Mat 5:20 For I say unto you, That except your righteousness shall exceed the righteousness of the scribes and Pharisees, ye shall in no case enter into the kingdom of heaven.
What am I teaching you? The fact is that unless it goes beyond of yours, the virtue, the better of the academics and elites, never ever will you enter into the realm of the skies.
Interesting and Hidden Aspects:
This verse contains one of those tricky transitions between the singular second person to the plural second person. This is, of course, hidden in English.
The word translated as "for" means "what" in an abrupt question. It seems to work better this way if we want to avoid a difficult sentence structure. This phrase is very similar to what we see in Mat 5:18, but without the "really."
The Greek word translated as "say" also means "to teach." Christ usually uses it to address his teaching. The word "I" is part of the verb form, not a separate pronoun.
The word translated as "except" literally means "if not." Our word "unless" works as well here. The negative is the negative of opinion, which has the sense of "not wanting" something when Christ uses it, but that feeling might be minimized when used in a construction such as this.
The word translated as "righteousness" has a lot of meanings. It most contexts, Christ uses it to mean "doing what is best." We can call this simply "virtue." It is the subject of the sentence. It follows the verb here, following the word for "of yours", which is unusual.
The verb translated as "shall exceed" also means to "to go beyond" or "to surpass." It is in a form where the subject affects itself. It is in the second person singular.
The "your" here, is the plural pronoun, which seems to contradict the singular verb, but, if we think about this being spoken, Christ is broadening his statement to include all his listeners. The fact it is correcting the verb explains why it follows the verb, rather than after "righteousness", where Christ would normally put it to modify that word.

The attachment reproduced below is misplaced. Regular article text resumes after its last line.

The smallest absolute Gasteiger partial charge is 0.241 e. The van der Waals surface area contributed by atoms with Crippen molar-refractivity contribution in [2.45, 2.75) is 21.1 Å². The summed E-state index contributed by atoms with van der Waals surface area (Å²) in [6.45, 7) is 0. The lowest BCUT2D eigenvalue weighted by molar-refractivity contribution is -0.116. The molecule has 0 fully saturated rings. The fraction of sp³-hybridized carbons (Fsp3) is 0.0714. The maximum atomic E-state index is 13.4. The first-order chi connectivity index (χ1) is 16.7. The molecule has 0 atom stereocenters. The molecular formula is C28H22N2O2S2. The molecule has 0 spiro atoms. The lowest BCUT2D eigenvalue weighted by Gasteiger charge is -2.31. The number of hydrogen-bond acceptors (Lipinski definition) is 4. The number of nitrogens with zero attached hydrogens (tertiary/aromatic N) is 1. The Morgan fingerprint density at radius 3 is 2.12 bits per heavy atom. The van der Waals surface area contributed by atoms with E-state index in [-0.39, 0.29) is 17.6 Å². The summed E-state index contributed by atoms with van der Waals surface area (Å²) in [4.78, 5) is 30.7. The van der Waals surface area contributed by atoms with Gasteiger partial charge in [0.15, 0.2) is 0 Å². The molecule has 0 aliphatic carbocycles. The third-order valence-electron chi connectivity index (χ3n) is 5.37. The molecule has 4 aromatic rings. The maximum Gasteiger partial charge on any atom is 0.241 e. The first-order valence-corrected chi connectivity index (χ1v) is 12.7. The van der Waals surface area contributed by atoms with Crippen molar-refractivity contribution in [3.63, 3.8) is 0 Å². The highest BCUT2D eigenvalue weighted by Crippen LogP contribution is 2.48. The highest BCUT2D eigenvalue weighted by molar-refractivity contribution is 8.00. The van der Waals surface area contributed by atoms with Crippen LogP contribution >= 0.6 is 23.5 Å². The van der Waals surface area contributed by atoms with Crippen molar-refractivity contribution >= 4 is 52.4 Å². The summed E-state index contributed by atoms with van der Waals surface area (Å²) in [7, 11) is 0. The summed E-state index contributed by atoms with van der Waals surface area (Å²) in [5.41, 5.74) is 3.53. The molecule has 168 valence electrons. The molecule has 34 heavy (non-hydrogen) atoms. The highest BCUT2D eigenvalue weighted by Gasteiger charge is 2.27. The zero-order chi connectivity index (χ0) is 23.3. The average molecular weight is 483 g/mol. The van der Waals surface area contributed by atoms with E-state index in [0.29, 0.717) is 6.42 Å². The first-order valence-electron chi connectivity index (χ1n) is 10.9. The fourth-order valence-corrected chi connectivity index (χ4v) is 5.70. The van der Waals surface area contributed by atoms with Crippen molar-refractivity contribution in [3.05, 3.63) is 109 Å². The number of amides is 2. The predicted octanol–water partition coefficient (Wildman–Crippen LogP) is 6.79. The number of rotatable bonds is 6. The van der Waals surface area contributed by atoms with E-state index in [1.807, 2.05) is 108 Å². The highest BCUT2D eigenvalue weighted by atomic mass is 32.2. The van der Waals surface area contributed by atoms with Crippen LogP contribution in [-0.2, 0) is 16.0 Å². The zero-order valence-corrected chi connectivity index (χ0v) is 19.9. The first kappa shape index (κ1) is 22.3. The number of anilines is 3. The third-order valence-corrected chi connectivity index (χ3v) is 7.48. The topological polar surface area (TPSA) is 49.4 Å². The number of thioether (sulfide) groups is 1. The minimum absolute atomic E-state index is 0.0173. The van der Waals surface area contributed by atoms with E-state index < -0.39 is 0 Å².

The untranslated word appears here as the object of the sentence. It is an adjective that is used for comparisons meaning "more than", "greater than" and so on. Here it is used as a noun, taking on the sense of "the best" in English, though technically, "the better" is more accurate.
"Scribes" is a Greek word describing anyone who used written records in their job, "secretary", "registrar,' and "scholar." However, Christ used it to name those scholars who specifically studied the Bible and wrote about its meanings. A modern equivalent would be "academics." It is in the possessive form, modifying the "greater
"Pharisees" is an example of where we use the Greek word as the name of the religious sect, instead of translating it. In Greek, the word means the "separatists" or "the judgmental," but it is from a Hebrew word meaning "distinguished" or "elite."
The "in no case" here is both of the Greek negatives used together. Greek has two negatives, one objective, one subjective. The use of both together is more extreme, like saying "you cannot really think" or, more simply, "never."
The word translated as "enter" means to "come into" or "go into."
This brings us to the meaning of "the kingdom of heaven." This phrase and its meaning is discussed in more depth in this separate article, which is being frequently revised. The literal meaning is "the realm of the skies."
In the last post, Christ seems to say that people who break small commandments or break small commandments into pieces and teach others to do so still get into the kingdom of heaven, even if they are the least of those there. The conclusion we suggested was that the kingdom of heaven was a process of changing the world that includes both the good and evil and that in the process, people judge on another. However, here, Christ says that to get into heaven, our virtue must exceed that of others who obey at least the obligations of the law.
The answer requires that we think about the kingdom of heaven as a process happening here on earth that not everyone is aware of. We can all, good and evil, be part of the process, but not everyone is necessarily aware of it and driving it. The term used here for "enter" is the Greek word that not only means to come into a place but also means entering into a state or condition, to come into existence, and to come to life.
So what Christ is saying here is that both the good and evil are caught up in the net of the kingdom of heaven or planted in the field of the kingdom of heaven, but that only those who are virtuous are aware of what is happening and that only the virtuous are driving this process, that is, changing the nature of earth.